Suggesting that the head of the Federal Reserve’s policies border on treason one day. Questioning global warming the next. Rick Perry is not on his game. The campaign appears to be shoot-from-the-hip. (I’m told that he recanted his stance on HPV without telling anyone what he planned to do.) Why in the world is Perry talking about things that aren’t the major concerns of most Americans?
Perry likes to talk off the cuff. That works fine in Texas. We’re used to his rhetorical excesses and he can be fairly certain that his assertions are not going to be challenged. But when he goes to New Hampshire as a presidential candidate and impugns the integrity of scientists concerning global warming, it’s going to be noticed. Here’s what he said, quoted in the Washington Post’s “The Fact Checker”:
I think there are a substantial number of scientists who have manipulated data so that they will have dollars rolling into their projects. I think we’re seeing it almost weekly or even daily, scientists who are coming forward and questioning the original idea that man-made global warming is what is causing the climate to change. Yes, our climates change. They’ve been changing ever since the earth was formed. But I do not buy into, that a group of scientists, who in some cases were found to be manipulating this data.”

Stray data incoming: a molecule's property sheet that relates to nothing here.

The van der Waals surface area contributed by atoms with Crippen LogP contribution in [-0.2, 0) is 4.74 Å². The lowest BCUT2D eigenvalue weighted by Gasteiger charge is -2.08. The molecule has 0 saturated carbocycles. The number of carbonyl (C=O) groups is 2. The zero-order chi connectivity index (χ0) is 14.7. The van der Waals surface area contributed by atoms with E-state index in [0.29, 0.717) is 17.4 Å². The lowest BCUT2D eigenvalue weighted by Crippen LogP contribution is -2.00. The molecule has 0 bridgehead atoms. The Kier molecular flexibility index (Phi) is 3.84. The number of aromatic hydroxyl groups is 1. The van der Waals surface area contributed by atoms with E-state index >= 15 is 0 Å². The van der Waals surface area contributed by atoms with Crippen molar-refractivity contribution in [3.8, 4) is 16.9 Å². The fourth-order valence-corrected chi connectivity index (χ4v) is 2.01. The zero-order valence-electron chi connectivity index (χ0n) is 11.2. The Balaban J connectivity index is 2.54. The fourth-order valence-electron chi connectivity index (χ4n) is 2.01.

What possible political gain can be gleaned from an attack on the integrity of climate scientists? Furthermore, if you’re going to debunk global warming, the time to do it is not in the middle of summer, when, somebody might point out, his home state is languishing in a record heat wave.
The Washington Post assessed his claims, under the headline, “Rick Perry’s made-up ‘facts’ about climate change”:
The question of whether humans have contributed to climate change in recent years has generated increasing skepticism among the American public, especially as proposals to deal with the problem, such as reducing carbon emissions, have come with high price tags. But Perry is wrong to suggest that that skepticism has gained strength among scientists. To the contrary, various surveys of climate researchers suggest growing acceptance, with as many as 98 percent believing in the concept of man-made climate change. A 2010 study by the National Academy of Sciences, which surveyed 1,372 climate researchers, is an example of this consensus.
Readers can click on the link to The Fact Checker, above, for the entire piece, in which Perry teamers Ray Sullivan and Mark Miner do not come off persuasively in their defense of Perry’s position. In fact, the Post’s observations of Perry’s defense of his remarks is a clean kill.
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If Perry had made his remarks on climate change in, say, Amarillo, it is likely nobody would have paid much attention to them, nor is it likely that a local reporter would have insisted on substantiation. Perry has had it easy for ten years. Now he may be paying a price for his success. He didn’t have to be on top of his game to win in Texas. He could make unsubstantiated statements without fear of being called out for them – and in any case, newspaper readership in Texas is not robust and local TV doesn’t do much political coverage. The Perry team’s response to the Post concerning climate change was lame and less than credible on its face. Threatening the head of the Federal Reserve, even in jest (if it was jest) is not a winning strategy. The word that best captures Perry’s statements in this campaign is: “reckless.” I ask again: Where is the message discipline?